Act One Founder Urges Catholics to Work in Cinema

Calls for Greater Beauty in the Arts

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FRONT ROYAL, Virginia, MAY 4, 2011 ( Barbara Nicolosi is encouraging Catholics to get involved in the arts, especially in the cinema, the “art form of our time.”

The founder of Act One, a Hollywood-based organization that promotes Christian values in the entertainment industry, addressed students at Christendom College on Monday.

Nicolosi spoke about “Why Hollywood Matters,” drawing on her experience as a consultant for the movie “The Passion of the Christ” and screenwriter for a new film on “Mary, Mother of the Christ,” which stars Al Pacino and Peter O’Toole and will be released next year by MGM.

She asked: “Why do we love the movies so much?

“The movies are the combination of the four classical art forms: literature, performance, music, and composition. They are the art form of our time.”

Nicolosi pointed out that Hollywood has become the modern patron of the arts, a role once held by the Church. She encouraged the students to get involved in the cinematic world, to “be one of the people — out of compassion and creativity — talking to the people of your time.”

“I know you have the talent,” she said. “What’s keeping you back? Fear? Laziness?”

“We need to get this together,” Nicolosi urged, “because it was a very bad idea that the Church not be with the arts in the 20th century.”

She observed, “The art made by Christians today is not only not beautiful, but tends to be among the ugliest art that mankind is producing.”

“We have sacrificed the beautiful to other things,” Nicolosi added.

Deeply touching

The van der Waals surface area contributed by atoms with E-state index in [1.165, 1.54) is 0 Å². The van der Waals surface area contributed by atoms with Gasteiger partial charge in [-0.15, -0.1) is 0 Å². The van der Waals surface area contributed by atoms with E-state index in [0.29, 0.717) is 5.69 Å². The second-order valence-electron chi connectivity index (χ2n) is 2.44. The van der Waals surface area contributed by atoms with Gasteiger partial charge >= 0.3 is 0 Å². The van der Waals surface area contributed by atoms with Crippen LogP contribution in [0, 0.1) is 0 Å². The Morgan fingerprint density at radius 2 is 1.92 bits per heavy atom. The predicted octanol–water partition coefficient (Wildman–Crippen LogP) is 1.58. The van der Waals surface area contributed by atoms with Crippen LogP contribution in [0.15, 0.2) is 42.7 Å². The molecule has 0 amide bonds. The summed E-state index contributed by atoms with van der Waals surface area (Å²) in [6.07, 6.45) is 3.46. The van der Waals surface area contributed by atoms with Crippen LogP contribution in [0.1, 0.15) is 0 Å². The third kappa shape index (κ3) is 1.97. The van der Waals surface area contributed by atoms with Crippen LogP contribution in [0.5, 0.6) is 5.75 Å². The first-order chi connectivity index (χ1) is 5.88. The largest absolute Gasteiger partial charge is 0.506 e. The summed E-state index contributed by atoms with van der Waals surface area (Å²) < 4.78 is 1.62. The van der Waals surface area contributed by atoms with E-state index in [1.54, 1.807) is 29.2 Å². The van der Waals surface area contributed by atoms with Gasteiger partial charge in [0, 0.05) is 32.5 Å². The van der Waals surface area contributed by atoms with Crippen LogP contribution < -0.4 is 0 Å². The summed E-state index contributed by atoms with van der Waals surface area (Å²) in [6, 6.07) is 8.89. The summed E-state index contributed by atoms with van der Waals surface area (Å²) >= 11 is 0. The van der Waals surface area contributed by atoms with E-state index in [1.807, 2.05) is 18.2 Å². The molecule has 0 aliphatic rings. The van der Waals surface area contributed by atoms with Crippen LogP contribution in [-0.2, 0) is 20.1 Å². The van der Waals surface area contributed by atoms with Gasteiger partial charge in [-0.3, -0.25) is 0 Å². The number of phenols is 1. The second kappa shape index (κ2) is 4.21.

Beauty, she said, is the combination of wholeness, harmony, and radiance.

Nicolosi continued: “That eliminates cute, pretty, facile, puerile and banal.

“If it is easy, it is not beautiful. But, if when you encounter it, something in your spirit yearns, you feel deeply touched on your most human level, you’ve encountered the beautiful.”

She explained that a person needs three things in order to perceive beauty: sensitivity, somewhat free of prejudice and fear; intelligence, as opposed to ignorance; and imagination, to allow one’s history to combine with the artist’s communication.

Nicolosi recalled an example of a statue of Our Lady Queen of the Angels that she saw on a tour of the cathedral of Los Angeles. The statue was created to appear androgynous, combining features from various types and races of people.

When she commented that the statue was “kind of ugly,” the tour guide responded: “The Church isn’t about that anymore. The Church is about everyone feeling welcome by including them in the statue.”

Nicolosi observed: “They were not going for wholeness, harmony, and radiance here. They were going for agenda, so they sacrificed the beauty because of the political point.”

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